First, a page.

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Testbed and Methods

The graphics card was benchmarked in a system case with the following configuration:

  • Mainboard: DFI LANPARTY DK X48-T2RS (Intel X48, LGA775, BIOS 10.03.2008)
  • CPU: Intel Core 2 Extreme QX9650 (3.0GHz, 1.25V, 2x6MB L2 cache, 4x333MHz FSB, Yorkfield, C0 revision)
  • CPU cooler: Thermalright SI-128 SE (Scythe Ultra Kaze at 1320rpm)
  • Thermal interface: Gelid GC1
  • System memory:
    • 2 x 1024MB Corsair Dominator TWIN2X2048-9136C5D DDR2 SDRAM (Specs: 1142MHz, 5-5-5-18, 2.1V)
    • 2 x 1024MB CSX DIABLO CSXO-XAC-1200-2GB-KIT DDR2 SDRAM (Specs: 1200MHz, 5-5-5-16, 2.4V)
  • Disk subsystem: Western Digital VelociRaptor (300GB, SATA-II, 10,000rpm, 16MB cache, NCQ)
  • HDD cooling and sound insulation system: Scythe Quiet Drive for 3.5-inch HDD
  • Optical drive: Samsung SH-S183L DVD-burner (SATA-II)
  • System case: ASUS ASCOT 6AR2-B Black&Silver (with 120mm 960rpm Scythe Slip Stream system fans for intake and exhaust and another such fan, at 800rpm, on the side panel)
  • Control and monitoring panel: Zalman ZM-MFC2
  • Power supply: Thermaltake Toughpower (W0218, 1500W, 140mm fan)
  • Monitor: 24-inch BenQ FP241W (1920x1200@60Hz)

To minimize the CPU’s influence on the graphics card’s performance I overclocked the CPU to 4.00GHz at 1.575V voltage before the tests.

The system memory worked at a frequency of 1000MHz with 5-4-4-12 timings (Performance Level = 6) and 2.175V voltage.

The tests were run under Windows Vista Ultimate Edition x86 SP1 (with all the critical updates available for November 10, 2008). I used the latest drivers available at the moment of my tests:

  • Intel Chipset Drivers version
  • DirectX libraries dated November 2008

For each GeForce/ForceWare driver I installed the PhysX pack available at the moment of the driver’s release or included into the driver bundle. The drivers were tested in the order of their release. Each driver/PhysX pair was installed only after the previous pair had been uninstalled and the system had been cleaned with Driver Sweeper 1.5.5.

The drivers were set at High Quality and the Transparency Antialiasing (Multisampling) option was turned on. Vertical synchronization was forced off. Other settings were left at their defaults. I turned full-screen antialiasing and anisotropic filtering on from the menu of each game. If the game didn’t provide such options, I enabled FSAA and AF from the control panel of the GeForce driver.

The graphics cards were tested at two resolutions, 1280x1024 (or 1024x960) and widescreen 1920x1200. We used the following games and applications, including two synthetic benchmarks, one techno-demo and eleven games of various genres:

  • 3DMark 2006 (Direct3D 9/10) – build 1.1.0, at the default and custom (1920x1200, 16x AF and 4x AA) settings
  • 3DMark Vantage (Direct3D 10) – v1.0.1, Performance and Extreme profiles (basic tests only)
  • Unigine Tropics Demo version 1.1 (Direct3D 10), integrated benchmark, highest rpahics quality settings, resolution of 1280x1024 pixels without AF and FSAA and 1920x1200 with 16x AF and 4x FSAA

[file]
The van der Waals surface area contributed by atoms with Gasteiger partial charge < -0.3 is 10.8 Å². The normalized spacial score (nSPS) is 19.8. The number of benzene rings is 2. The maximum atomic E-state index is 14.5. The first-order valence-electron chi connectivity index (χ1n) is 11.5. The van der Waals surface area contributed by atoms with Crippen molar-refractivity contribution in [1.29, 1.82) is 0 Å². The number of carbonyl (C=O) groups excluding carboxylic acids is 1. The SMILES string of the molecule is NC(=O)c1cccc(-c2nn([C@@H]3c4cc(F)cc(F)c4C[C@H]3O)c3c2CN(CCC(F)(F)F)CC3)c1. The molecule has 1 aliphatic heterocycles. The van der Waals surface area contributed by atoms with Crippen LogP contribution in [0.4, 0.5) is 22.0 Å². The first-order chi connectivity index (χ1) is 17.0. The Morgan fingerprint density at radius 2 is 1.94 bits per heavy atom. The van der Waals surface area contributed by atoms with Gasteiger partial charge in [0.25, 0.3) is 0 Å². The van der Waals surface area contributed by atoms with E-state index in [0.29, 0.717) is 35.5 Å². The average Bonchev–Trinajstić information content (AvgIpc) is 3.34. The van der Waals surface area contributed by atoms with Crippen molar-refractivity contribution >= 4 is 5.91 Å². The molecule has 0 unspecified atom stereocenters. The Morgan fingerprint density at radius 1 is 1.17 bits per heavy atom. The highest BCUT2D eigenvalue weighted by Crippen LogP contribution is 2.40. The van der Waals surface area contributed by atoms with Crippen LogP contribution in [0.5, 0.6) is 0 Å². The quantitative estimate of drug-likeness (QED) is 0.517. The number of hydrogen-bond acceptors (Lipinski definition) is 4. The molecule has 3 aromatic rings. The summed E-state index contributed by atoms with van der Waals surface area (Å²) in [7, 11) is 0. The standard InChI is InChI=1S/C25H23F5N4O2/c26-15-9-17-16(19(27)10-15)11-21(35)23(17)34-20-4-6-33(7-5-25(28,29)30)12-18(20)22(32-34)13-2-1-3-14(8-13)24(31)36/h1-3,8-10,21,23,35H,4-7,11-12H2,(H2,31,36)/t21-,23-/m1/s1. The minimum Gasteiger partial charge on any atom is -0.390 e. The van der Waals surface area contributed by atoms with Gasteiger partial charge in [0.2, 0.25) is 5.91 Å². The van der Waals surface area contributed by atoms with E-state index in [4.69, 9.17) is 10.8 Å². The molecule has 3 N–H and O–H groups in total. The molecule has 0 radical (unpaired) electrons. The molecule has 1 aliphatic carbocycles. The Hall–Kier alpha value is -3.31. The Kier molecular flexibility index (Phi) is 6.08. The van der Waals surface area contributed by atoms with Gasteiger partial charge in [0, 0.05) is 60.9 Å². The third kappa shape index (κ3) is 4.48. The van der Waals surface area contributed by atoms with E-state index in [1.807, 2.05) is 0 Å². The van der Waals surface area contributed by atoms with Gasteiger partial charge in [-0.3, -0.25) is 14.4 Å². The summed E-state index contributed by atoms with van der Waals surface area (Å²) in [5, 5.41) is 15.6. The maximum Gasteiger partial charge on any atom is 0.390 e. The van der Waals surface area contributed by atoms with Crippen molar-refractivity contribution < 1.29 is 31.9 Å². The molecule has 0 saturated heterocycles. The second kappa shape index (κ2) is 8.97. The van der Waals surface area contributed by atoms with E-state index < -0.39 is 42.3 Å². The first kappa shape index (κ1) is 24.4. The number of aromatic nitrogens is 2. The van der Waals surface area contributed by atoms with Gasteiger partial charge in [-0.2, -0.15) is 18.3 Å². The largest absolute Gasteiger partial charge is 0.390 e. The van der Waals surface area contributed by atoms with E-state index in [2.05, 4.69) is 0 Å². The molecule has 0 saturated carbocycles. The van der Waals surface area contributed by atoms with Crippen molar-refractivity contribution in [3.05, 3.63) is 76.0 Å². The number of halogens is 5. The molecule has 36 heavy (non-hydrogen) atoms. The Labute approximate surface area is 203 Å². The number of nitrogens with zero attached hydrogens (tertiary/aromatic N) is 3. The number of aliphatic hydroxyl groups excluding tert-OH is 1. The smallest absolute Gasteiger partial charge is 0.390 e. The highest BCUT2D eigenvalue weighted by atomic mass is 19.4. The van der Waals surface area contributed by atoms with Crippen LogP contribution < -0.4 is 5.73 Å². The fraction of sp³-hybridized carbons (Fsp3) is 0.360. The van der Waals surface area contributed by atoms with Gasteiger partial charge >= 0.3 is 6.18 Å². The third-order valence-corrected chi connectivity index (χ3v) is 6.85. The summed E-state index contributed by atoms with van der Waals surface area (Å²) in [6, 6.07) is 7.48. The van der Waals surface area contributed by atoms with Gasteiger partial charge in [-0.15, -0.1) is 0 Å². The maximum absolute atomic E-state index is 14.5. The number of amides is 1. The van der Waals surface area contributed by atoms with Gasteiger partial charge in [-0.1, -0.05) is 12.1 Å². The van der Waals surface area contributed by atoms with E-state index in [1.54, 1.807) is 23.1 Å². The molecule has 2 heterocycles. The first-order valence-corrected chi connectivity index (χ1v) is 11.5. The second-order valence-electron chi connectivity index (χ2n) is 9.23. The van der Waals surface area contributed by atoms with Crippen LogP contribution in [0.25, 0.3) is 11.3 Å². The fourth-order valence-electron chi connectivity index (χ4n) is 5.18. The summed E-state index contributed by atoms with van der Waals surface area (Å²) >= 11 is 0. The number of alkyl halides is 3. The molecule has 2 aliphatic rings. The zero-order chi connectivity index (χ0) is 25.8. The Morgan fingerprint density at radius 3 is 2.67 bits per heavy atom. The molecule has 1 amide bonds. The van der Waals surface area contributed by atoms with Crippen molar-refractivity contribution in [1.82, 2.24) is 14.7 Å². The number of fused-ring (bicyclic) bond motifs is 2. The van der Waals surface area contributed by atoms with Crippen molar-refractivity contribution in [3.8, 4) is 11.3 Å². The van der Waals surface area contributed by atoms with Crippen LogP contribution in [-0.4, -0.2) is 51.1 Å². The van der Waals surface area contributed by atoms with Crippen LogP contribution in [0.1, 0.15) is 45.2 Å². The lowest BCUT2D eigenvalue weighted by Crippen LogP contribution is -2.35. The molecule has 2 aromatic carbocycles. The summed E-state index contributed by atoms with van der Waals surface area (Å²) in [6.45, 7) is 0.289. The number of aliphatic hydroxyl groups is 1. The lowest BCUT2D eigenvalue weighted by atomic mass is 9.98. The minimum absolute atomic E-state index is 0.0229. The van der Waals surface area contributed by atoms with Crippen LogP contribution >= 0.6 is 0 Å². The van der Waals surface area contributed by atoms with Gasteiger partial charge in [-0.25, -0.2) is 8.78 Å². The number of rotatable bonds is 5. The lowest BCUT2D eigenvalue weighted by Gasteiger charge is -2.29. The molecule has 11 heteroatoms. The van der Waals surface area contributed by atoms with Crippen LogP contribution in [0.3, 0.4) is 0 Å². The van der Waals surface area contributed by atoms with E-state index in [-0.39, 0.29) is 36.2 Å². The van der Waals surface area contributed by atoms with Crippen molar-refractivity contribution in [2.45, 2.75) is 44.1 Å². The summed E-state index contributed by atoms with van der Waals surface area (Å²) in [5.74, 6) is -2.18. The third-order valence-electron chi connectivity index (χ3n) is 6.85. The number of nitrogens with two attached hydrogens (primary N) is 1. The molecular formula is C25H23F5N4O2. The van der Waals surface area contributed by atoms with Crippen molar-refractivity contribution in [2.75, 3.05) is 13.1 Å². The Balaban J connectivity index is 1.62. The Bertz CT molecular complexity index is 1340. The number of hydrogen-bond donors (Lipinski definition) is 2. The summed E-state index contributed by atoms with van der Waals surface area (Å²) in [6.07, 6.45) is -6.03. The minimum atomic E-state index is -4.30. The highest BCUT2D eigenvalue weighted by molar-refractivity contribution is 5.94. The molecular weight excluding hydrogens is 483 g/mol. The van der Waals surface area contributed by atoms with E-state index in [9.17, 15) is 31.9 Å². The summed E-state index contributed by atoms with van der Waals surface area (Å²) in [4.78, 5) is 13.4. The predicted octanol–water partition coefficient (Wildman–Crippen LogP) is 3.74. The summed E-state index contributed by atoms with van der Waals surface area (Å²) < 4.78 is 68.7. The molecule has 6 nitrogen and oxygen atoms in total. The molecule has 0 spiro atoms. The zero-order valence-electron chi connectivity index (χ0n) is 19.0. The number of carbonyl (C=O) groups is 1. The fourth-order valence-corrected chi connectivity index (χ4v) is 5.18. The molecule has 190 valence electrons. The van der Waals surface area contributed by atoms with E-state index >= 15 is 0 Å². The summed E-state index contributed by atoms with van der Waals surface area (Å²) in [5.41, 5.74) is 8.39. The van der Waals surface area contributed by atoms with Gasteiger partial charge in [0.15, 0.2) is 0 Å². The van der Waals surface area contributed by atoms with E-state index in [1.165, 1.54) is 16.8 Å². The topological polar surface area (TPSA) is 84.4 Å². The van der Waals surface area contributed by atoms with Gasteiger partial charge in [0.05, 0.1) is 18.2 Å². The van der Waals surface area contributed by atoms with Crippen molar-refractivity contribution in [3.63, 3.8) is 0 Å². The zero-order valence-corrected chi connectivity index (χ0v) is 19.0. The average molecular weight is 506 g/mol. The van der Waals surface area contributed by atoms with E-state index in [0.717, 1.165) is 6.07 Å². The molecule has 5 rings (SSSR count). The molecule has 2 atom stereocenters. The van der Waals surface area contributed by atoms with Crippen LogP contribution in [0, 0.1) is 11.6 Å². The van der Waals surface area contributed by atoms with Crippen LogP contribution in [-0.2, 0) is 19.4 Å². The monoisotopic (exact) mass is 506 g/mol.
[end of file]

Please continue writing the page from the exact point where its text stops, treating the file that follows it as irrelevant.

• World in Conflict (Direct3D 10) – version, “Very High” graphics quality profile, UI texture quality = Compressed; Water reflection size = 512; DirectX 10 rendering enabled
  • Enemy Territory: Quake Wars (OpenGL 2.0) – version 1.5, highest graphics quality settings, d5 demo on the Salvage level, Finland
  • Call of Duty 4: Modern Warfare MP (Direct3D 9) – version 1.7.568, “Extra” quality of visuals, d3 demo on the Bog level
  • Unreal Tournament 3 (Direct3D 9) – version 1.3, highest graphics quality settings (level 5), Motion Blur and Hardware Physics enabled, a flyby of the “DM-ShangriLa” map (two cycles) using HardwareOC UT3 Bench v1.3.0.0
  • Devil May Cry 4 (Direct3D 10) – game version 1.0, “Super High” quality settings, the final result is the average frame rate in two subsequent runs of the second scene of the benchmark
  • S.T.A.L.K.E.R.: Clear Sky (Direct3D 10) – game version 1.5.07, Improved Full DX10 Lighting profile plus 16x anisotropic filtering and other maximum graphics quality settings, my own s04 demo record (a triple run of the test)
  • Crysis Warhead (Direct3D 10) – game version, “Very High” quality profile, the card is tested twice on the Frost level from HardwareOC Crysis WARHEAD Bench v1.1.1.0
  • Far Cry 2 (Direct3D 10) – version 1.00, Ultra High settings profile, a double run of the Ranch Small test from Far Cry 2 Benchmark Tool (v1.0.0.1)
  • X3: Terran Conflict (Direct3D 10) – version, maximum quality of textures and shadows, fog enabled, the More Dynamic Light Sources and Ship Color Variations parameters are turned on, the final result is the average frame rate in one run of the four demos
  • Left 4 Dead (Direct3D 9) – version, maximum quality, d3 demo (two runs) on Level 3 “No Mercy”, first scene “The Seven”
  • Lost Planet: Colonies (Direct3D 10) – version 1.0, Maximum Quality settings, DX10 HDR Rendering, integrated benchmark consisting of two scenes

The last game is rather old, yet I added it into the list because the GeForce 180.48 driver claimed to improve the speed of this game by 80%! I just wanted to check that claim out.

I tested the cards twice in each application (do not confuse this with a double run of the demos). The final result is the best fps/score value out of the two cycles. It is shown in the diagrams.

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